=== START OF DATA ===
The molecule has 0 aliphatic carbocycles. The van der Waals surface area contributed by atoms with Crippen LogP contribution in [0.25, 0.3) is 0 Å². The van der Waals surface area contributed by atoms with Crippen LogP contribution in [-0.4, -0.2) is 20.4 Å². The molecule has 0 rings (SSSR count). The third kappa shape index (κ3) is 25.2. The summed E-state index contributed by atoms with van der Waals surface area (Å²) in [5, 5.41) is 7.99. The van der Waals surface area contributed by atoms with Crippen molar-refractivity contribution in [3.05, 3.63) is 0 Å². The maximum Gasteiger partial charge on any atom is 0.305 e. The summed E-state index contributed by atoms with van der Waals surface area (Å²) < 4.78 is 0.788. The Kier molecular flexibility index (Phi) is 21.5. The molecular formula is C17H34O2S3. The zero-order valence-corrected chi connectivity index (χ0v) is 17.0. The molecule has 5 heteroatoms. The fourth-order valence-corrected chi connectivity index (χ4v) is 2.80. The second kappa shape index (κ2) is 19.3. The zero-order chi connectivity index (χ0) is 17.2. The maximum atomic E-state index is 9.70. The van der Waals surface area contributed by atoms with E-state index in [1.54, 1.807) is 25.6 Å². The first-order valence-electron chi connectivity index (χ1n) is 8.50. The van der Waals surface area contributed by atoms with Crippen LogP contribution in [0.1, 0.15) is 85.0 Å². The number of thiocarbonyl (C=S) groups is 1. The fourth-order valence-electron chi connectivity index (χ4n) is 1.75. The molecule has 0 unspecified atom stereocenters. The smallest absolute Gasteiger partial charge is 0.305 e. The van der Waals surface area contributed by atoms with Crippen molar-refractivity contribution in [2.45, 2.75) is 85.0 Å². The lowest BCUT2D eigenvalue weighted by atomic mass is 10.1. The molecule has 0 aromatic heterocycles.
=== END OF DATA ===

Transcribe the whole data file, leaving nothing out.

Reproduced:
The molecule has 0 aliphatic carbocycles. The van der Waals surface area contributed by atoms with Crippen LogP contribution in [0.25, 0.3) is 0 Å². The van der Waals surface area contributed by atoms with Crippen LogP contribution in [-0.4, -0.2) is 20.4 Å². The molecule has 0 rings (SSSR count). The third kappa shape index (κ3) is 25.2. The summed E-state index contributed by atoms with van der Waals surface area (Å²) in [5, 5.41) is 7.99. The van der Waals surface area contributed by atoms with Crippen molar-refractivity contribution in [3.05, 3.63) is 0 Å². The maximum Gasteiger partial charge on any atom is 0.305 e. The summed E-state index contributed by atoms with van der Waals surface area (Å²) < 4.78 is 0.788. The Kier molecular flexibility index (Phi) is 21.5. The molecular formula is C17H34O2S3. The zero-order valence-corrected chi connectivity index (χ0v) is 17.0. The molecule has 5 heteroatoms. The fourth-order valence-corrected chi connectivity index (χ4v) is 2.80. The second kappa shape index (κ2) is 19.3. The zero-order chi connectivity index (χ0) is 17.2. The maximum atomic E-state index is 9.70. The van der Waals surface area contributed by atoms with E-state index in [1.54, 1.807) is 25.6 Å². The first-order valence-electron chi connectivity index (χ1n) is 8.50. The van der Waals surface area contributed by atoms with Crippen LogP contribution in [0.1, 0.15) is 85.0 Å². The number of thiocarbonyl (C=S) groups is 1. The fourth-order valence-electron chi connectivity index (χ4n) is 1.75. The molecule has 0 unspecified atom stereocenters. The smallest absolute Gasteiger partial charge is 0.305 e. The van der Waals surface area contributed by atoms with Crippen molar-refractivity contribution in [2.45, 2.75) is 85.0 Å². The lowest BCUT2D eigenvalue weighted by atomic mass is 10.1. The molecule has 0 aromatic heterocycles.